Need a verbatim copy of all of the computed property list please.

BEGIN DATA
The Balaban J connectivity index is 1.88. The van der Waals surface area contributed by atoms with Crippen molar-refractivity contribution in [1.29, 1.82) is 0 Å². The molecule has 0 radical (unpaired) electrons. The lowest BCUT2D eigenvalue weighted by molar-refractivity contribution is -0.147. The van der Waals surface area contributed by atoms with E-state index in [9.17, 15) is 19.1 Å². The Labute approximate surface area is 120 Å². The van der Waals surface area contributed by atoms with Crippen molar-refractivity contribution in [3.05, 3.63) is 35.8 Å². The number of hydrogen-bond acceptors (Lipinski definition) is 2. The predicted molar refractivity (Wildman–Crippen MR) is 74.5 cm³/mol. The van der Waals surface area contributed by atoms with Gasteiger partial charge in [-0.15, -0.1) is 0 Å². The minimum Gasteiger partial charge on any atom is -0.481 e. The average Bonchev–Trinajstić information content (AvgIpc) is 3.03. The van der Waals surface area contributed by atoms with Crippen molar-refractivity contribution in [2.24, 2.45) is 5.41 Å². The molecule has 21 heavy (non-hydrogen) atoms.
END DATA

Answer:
The Balaban J connectivity index is 1.88. The van der Waals surface area contributed by atoms with Crippen molar-refractivity contribution in [1.29, 1.82) is 0 Å². The molecule has 0 radical (unpaired) electrons. The lowest BCUT2D eigenvalue weighted by molar-refractivity contribution is -0.147. The van der Waals surface area contributed by atoms with E-state index in [9.17, 15) is 19.1 Å². The Labute approximate surface area is 120 Å². The van der Waals surface area contributed by atoms with Crippen molar-refractivity contribution in [3.05, 3.63) is 35.8 Å². The number of hydrogen-bond acceptors (Lipinski definition) is 2. The predicted molar refractivity (Wildman–Crippen MR) is 74.5 cm³/mol. The van der Waals surface area contributed by atoms with Gasteiger partial charge in [-0.15, -0.1) is 0 Å². The minimum Gasteiger partial charge on any atom is -0.481 e. The average Bonchev–Trinajstić information content (AvgIpc) is 3.03. The van der Waals surface area contributed by atoms with Crippen molar-refractivity contribution in [2.24, 2.45) is 5.41 Å². The molecule has 21 heavy (non-hydrogen) atoms.